I’ve been searching for music groups with which I can participate while here in Washington. I haven’t found a drum circle or musician’s circle like some of the ones in Upstate South Carolina, but I’ve been having fun with the Bring Your Own Guitar group. Finally I found a Shape Note Singing. I knew I had to check it out.
NOTE: I started writing this post a couple of years ago and for whatever reason never finished it. After this past weekend’s William Walker Singing I decided it was time to dig it back out.
After my disasterous attempts at leading a couple of songs at the Sacred Harp singing at First Christian Church last Friday (back in 2015, when I first started this post) I decided that I needed to familiarize myself a bit more with the material. I put together a method for studying, and came up with a simple, mobile solution for having my favorite tunes on hand. In the process, I also stumbled on a community obsessed with record-keeping, more so than just about any obsessive sports fan I’ve ever encountered.
Saturday was one of those busy days where I needed to be about five people. Between potential paddling trips, Artisphere, Furman graduation, and other local festivals, there were lots of choices. I decided to head over to Furman for the 2015 Nan Herring Shape Note Singing.
The Nan Herring Singing is held each year on “the Saturday before the Second Sunday,” using the parlance of the singing community. This year and last year the date conflicts with Furman Graduation. This was not the case before Furman went on a semester system and graduation was in early June. The last time I came to this singing was in 2008, before the change, and we were able to use Herring Hall, where we rehearse for Chorale. This time, due to conflicts with the Furman Singers needing their home space, we held the singing on the stage of Daniel Recital Hall.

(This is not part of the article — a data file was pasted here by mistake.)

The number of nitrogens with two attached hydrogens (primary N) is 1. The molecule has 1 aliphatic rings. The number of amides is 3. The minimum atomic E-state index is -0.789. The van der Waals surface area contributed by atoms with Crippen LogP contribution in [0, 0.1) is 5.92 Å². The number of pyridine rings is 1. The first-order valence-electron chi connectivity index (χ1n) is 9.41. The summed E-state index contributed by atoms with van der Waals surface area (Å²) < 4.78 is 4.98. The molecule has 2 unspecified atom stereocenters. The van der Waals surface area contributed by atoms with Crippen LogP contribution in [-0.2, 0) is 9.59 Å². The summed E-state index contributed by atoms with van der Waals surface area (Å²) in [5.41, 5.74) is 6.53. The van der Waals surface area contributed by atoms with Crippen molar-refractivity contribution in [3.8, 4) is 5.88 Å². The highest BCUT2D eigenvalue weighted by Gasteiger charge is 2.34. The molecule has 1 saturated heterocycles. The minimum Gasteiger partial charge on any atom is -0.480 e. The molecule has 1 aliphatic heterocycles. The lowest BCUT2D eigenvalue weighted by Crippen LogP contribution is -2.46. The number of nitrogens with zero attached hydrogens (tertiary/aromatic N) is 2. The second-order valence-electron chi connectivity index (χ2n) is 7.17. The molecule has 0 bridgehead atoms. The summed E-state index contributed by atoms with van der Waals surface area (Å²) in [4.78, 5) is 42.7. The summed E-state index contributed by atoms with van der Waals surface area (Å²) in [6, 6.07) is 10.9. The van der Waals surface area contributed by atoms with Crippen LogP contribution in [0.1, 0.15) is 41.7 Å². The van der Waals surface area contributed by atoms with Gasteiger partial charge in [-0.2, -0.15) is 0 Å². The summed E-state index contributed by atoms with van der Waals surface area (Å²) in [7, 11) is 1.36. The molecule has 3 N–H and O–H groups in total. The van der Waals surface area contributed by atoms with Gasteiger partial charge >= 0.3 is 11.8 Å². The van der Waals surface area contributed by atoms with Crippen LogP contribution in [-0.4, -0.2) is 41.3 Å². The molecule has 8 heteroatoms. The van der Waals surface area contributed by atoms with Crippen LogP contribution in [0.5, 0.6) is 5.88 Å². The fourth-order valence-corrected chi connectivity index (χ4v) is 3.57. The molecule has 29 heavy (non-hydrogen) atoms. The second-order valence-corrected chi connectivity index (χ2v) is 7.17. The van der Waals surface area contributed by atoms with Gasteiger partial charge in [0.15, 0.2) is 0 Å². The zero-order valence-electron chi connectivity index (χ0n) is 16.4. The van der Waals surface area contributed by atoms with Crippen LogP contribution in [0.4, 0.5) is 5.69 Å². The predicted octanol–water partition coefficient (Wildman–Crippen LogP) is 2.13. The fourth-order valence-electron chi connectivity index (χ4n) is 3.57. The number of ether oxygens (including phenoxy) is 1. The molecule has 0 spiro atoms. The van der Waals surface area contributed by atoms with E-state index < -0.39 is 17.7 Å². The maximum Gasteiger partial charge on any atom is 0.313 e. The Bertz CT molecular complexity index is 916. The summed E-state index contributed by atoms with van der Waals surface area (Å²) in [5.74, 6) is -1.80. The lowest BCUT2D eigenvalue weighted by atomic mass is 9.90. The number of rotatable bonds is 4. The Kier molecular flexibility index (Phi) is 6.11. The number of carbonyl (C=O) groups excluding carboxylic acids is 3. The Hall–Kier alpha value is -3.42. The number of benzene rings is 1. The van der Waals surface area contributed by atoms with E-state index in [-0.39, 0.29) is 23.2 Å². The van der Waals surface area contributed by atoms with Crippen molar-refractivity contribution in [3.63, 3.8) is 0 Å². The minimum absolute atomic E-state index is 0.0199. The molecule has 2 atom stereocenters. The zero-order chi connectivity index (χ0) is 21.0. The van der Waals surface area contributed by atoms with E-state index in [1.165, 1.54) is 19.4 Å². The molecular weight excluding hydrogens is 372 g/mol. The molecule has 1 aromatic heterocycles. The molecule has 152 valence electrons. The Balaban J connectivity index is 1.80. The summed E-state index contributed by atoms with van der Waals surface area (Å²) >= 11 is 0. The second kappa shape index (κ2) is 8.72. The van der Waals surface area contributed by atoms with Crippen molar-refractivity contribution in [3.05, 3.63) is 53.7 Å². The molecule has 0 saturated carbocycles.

Saturday morning I skipped out on a bunch of gardening chores that Laura had lined up for me and went to a shape note singing at Furman. When I arrived, there were about thirty singers already in their open square configuration, singing away.
Unlike the William Walker Memorial Singing at Wofford a couple of months ago, this event was held in a room designed for singing. The sound in Herring Hall (where the Greenville Chorale rehearses) was much more resonant, and the tunes sounded much better than they did in the dead room at Wofford.
The group started singing from the Southern Harmony, which has the more traditional do-re-mi scale. Even so, I struggled with the note names on the initial sing-through, and wound up singing “la” for most of the notes. For the second hour of the morning, they switched to the Sacred Harp, which uses the four-shape fa-so-la scale. It was much harder, and I never really got the hang of the note names. There was a break when we switched from one tune book to the other, and I had a chance to talk with several of the singers. I was told that Southern Harmony tends to be a bit more subdued, whereas Sacred Harp singing is always more raucous. Even though the notes were more difficult for me, I was up for high-energy raucous singing.